Entertaining as pulp fiction, real as a federal indictment.

THE WOLF OF WALL STREET

A cocky bad boy of finance recalls, in much detail and scabrous language, his nasty career as a master of his own universe.

At a young age, in an industry with many precocious bandits, Belfort ran a Long Island–based brokerage with the deceptively WASP-y name of Stratton Oakmont. It was a bucket shop habitually engaged in crooked underwritings. Its persuasive boss was a stock manipulator and tax dodger; he details the stock kiting, share parking, money laundering and customer swindles. Many millions poured in, and cash brought with it excess upon excess. Along with compliant women and copious drugs, there were multiple mansions, many servants, aircraft, yachts and, for all the guys on the trading floor, trophy wives. Among his under-the-table and beneath-the-sheets activities, the author’s most imperative seemed to be sex and dope-taking, despite his professed abiding love for his (now ex) wife and kids. Belfort’s portrait of his family is vivid, as is his depiction of the merry cast of supporting players: sweet Aunt Patricia, a Swiss forger, evil garmentos, Mad Max (Stratton’s CFO and his father). The melodrama covers coke snorting, Quaalude eating, kinky sex, violence, car wrecks, even a sick child and a storm at sea. “A cautionary tale,” the author calls it. It is crass, certainly, and vulgar—and a hell of a read. Belfort displays dirty writing skills many basis points above his tricky ilk. His chronicle ends with his arrest for fraud. Now, with 22 months in the slammer behind him, he’s working on his next book.

Entertaining as pulp fiction, real as a federal indictment.

Pub Date: Oct. 2, 2007

ISBN: 978-0-553-80546-8

Page Count: 522

Publisher: Bantam

Review Posted Online: May 20, 2010

Kirkus Reviews Issue: Aug. 15, 2007

Did you like this book?

No Comments Yet

If the authors are serious, this is a silly, distasteful book. If they are not, it’s a brilliant satire.

THE 48 LAWS OF POWER

The authors have created a sort of anti-Book of Virtues in this encyclopedic compendium of the ways and means of power.

Everyone wants power and everyone is in a constant duplicitous game to gain more power at the expense of others, according to Greene, a screenwriter and former editor at Esquire (Elffers, a book packager, designed the volume, with its attractive marginalia). We live today as courtiers once did in royal courts: we must appear civil while attempting to crush all those around us. This power game can be played well or poorly, and in these 48 laws culled from the history and wisdom of the world’s greatest power players are the rules that must be followed to win. These laws boil down to being as ruthless, selfish, manipulative, and deceitful as possible. Each law, however, gets its own chapter: “Conceal Your Intentions,” “Always Say Less Than Necessary,” “Pose as a Friend, Work as a Spy,” and so on. Each chapter is conveniently broken down into sections on what happened to those who transgressed or observed the particular law, the key elements in this law, and ways to defensively reverse this law when it’s used against you. Quotations in the margins amplify the lesson being taught. While compelling in the way an auto accident might be, the book is simply nonsense. Rules often contradict each other. We are told, for instance, to “be conspicuous at all cost,” then told to “behave like others.” More seriously, Greene never really defines “power,” and he merely asserts, rather than offers evidence for, the Hobbesian world of all against all in which he insists we live. The world may be like this at times, but often it isn’t. To ask why this is so would be a far more useful project.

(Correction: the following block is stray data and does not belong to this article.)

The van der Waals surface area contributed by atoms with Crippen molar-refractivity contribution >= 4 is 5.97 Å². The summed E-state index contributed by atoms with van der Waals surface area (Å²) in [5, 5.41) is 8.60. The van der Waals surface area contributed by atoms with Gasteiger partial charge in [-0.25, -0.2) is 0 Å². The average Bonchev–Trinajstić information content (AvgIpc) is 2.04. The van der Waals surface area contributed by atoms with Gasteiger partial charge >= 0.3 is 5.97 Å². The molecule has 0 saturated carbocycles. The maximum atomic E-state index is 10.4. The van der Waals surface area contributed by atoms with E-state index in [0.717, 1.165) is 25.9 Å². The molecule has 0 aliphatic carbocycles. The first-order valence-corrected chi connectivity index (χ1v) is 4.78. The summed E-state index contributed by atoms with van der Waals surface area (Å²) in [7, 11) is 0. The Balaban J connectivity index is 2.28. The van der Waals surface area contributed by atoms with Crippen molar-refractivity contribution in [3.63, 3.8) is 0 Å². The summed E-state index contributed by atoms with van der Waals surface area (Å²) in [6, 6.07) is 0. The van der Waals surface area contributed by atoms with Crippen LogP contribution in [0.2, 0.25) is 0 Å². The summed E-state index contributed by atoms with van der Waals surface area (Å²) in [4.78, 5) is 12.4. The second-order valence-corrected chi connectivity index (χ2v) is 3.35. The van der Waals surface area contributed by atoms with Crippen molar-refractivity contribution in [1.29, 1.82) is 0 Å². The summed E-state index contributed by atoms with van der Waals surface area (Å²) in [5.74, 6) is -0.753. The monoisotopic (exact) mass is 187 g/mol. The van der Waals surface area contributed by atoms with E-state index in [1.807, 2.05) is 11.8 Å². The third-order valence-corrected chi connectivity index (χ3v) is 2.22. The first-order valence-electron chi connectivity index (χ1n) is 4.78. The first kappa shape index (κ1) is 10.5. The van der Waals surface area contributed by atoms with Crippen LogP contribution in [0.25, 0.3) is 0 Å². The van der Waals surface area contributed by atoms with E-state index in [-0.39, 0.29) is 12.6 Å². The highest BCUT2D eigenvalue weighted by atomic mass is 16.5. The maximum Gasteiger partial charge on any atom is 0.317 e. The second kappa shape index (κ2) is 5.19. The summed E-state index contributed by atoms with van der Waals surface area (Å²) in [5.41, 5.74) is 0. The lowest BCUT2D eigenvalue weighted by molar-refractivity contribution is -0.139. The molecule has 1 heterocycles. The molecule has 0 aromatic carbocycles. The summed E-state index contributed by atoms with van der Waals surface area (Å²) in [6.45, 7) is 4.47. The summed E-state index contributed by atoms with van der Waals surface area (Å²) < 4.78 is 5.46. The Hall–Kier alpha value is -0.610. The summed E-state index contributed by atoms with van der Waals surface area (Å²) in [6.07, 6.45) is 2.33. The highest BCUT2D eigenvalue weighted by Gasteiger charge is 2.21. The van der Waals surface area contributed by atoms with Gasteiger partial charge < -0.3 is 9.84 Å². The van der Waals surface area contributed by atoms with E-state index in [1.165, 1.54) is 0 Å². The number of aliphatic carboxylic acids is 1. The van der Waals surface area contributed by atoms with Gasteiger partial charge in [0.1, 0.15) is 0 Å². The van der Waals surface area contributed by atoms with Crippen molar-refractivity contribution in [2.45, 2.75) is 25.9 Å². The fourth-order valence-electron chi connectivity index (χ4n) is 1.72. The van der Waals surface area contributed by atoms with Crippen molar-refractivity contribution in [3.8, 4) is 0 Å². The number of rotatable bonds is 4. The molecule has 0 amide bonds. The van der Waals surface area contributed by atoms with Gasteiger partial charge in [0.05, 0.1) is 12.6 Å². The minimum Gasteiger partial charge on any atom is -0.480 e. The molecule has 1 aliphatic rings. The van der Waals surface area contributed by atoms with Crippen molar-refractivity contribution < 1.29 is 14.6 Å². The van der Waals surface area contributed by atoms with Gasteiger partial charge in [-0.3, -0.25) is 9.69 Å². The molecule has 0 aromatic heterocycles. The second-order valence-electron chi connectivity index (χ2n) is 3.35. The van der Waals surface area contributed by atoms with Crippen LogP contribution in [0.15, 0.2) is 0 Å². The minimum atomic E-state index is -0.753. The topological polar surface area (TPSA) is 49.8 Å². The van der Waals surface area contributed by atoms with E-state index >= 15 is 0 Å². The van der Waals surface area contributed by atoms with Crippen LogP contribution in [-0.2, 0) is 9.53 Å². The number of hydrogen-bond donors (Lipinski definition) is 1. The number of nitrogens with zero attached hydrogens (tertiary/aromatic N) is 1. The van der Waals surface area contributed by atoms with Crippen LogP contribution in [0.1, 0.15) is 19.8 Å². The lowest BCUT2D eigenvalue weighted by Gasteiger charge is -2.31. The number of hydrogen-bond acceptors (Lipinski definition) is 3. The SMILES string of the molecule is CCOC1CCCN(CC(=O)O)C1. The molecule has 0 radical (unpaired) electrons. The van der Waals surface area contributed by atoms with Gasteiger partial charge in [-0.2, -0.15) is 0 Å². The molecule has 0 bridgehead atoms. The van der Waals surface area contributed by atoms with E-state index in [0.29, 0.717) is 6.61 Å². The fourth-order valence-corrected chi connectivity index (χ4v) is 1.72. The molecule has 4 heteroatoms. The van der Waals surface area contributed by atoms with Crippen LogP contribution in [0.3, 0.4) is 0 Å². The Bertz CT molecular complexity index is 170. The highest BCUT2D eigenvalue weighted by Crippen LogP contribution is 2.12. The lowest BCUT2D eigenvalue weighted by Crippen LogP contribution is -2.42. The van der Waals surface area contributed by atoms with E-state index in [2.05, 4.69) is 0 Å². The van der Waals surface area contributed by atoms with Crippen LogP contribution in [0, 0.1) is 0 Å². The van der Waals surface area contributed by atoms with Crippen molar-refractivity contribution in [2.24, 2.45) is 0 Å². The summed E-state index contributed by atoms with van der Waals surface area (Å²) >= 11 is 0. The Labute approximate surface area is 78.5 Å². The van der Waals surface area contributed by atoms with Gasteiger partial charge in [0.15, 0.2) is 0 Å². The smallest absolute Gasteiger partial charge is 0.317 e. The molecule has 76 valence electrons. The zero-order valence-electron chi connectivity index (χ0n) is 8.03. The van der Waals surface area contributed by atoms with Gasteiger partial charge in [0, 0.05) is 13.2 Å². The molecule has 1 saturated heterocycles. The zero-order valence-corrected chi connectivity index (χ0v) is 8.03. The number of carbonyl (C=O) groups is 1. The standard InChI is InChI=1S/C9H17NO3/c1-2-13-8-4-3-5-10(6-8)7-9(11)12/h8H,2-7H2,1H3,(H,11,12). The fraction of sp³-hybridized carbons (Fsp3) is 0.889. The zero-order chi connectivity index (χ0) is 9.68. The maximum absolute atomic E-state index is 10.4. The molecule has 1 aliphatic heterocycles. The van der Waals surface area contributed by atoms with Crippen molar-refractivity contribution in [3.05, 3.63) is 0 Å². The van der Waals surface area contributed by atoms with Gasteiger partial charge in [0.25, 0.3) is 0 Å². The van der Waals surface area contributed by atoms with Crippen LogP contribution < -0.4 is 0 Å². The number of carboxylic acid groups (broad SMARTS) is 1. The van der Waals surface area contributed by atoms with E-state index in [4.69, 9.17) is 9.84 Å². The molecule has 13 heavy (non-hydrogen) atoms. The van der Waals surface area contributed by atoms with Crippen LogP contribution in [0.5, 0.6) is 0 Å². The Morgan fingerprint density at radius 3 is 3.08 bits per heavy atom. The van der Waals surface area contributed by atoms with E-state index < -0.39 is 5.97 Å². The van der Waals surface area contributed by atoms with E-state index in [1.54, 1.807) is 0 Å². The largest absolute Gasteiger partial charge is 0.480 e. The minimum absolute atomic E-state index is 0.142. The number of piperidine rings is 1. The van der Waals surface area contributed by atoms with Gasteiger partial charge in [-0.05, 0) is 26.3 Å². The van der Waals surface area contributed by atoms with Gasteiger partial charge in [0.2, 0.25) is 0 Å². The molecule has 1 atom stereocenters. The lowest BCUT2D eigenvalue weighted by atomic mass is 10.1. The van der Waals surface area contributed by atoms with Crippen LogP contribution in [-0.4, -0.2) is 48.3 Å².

If the authors are serious, this is a silly, distasteful book. If they are not, it’s a brilliant satire.

Pub Date: Sept. 1, 1998

ISBN: 0-670-88146-5

Page Count: 430

Publisher: Viking

Review Posted Online: May 20, 2010

Kirkus Reviews Issue: July 15, 1998

Did you like this book?

The author's youthfulness helps to assure the inevitable comparison with the Anne Frank diary although over and above the...

NIGHT

Elie Wiesel spent his early years in a small Transylvanian town as one of four children. 

He was the only one of the family to survive what Francois Maurois, in his introduction, calls the "human holocaust" of the persecution of the Jews, which began with the restrictions, the singularization of the yellow star, the enclosure within the ghetto, and went on to the mass deportations to the ovens of Auschwitz and Buchenwald. There are unforgettable and horrifying scenes here in this spare and sombre memoir of this experience of the hanging of a child, of his first farewell with his father who leaves him an inheritance of a knife and a spoon, and of his last goodbye at Buchenwald his father's corpse is already cold let alone the long months of survival under unconscionable conditions. 

The author's youthfulness helps to assure the inevitable comparison with the Anne Frank diary although over and above the sphere of suffering shared, and in this case extended to the death march itself, there is no spiritual or emotional legacy here to offset any reader reluctance.

Pub Date: Jan. 16, 2006

ISBN: 0374500010

Page Count: 120

Publisher: Hill & Wang

Review Posted Online: Oct. 7, 2011

Kirkus Reviews Issue: Jan. 15, 2006

Did you like this book?

more